Essex divided into Hundreds by John Speed

Essex divided into Hundreds by John Speed

Code: 55522

£475.00 Approx $602.03, €556.21
 
 Date: 1676
Described by John Norden..augmented by I. Speed And are to be solde by Basset and Chiswell Privilegio.  Jodocus Hondius caelavit.  Copper engraving with later but not recent hand colouring. English text to verso. Overall size : 56.3cms x 43.1cms.  Image size : 510mm x 385mm. English text to verso. Town plan of Colchester ‘A Scale of Pases’ indicates that  surmounted by coins bearing the heads of the Emperor Constantine and his parents Constantius and Helena, all Romans born in Britain.   The left hand side depicts the arms of the Earles of Essex.  London is shown bottom left and Tottenham, Newington, Hackney and Strafford Bow, Blackwall also marked.  Centre fold as published.  Initial letter on verso coloured in gold.  This initial letter is correct for the 1662 edition printed by Mary and Samuel Simmons but bears the publisher’s details of Bassett and Chiswell on the front bottom left. Hairline crack at bottom of margin else very good condition indeed.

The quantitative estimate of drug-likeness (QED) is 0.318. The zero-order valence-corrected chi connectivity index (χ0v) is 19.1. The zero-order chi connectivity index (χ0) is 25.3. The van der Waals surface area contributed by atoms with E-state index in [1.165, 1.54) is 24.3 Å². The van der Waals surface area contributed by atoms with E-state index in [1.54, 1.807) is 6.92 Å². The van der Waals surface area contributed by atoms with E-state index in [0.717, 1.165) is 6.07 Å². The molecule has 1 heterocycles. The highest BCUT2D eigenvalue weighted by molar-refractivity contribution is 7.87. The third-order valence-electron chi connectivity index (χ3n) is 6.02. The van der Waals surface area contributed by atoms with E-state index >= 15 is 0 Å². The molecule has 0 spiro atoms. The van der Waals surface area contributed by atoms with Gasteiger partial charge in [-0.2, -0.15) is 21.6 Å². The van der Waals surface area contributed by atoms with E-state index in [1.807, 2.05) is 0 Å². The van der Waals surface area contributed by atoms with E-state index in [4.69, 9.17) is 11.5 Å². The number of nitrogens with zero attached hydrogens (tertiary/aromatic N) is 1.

Until his late thirties, John Speed was a tailor by trade but his passion for history and map-making led him to gain a patron in Sir Fulke Greville, the poet and statesman, who found him a post in the customs and helped subsidise his map-making, giving him “full liberty to express the inclination of my mind”. He became acquainted with the publisher William Camden, whose descriptive text was used by Speed for most of the maps in his atlas “The Theatre of Empire of Great Britain” published most probably in 1612 although it bears the date 1611 on the main title page. The maps were engraved in Amsterdam by Jodocus Hondius, one of the foremost engravers of his time. Speed’s maps are unique historical documents of their time and the town plans featured on the maps are in most cases the first information we have of their early appearance. Their importance and their artistry have guaranteed the collectability of these maps in the centuries that have followed.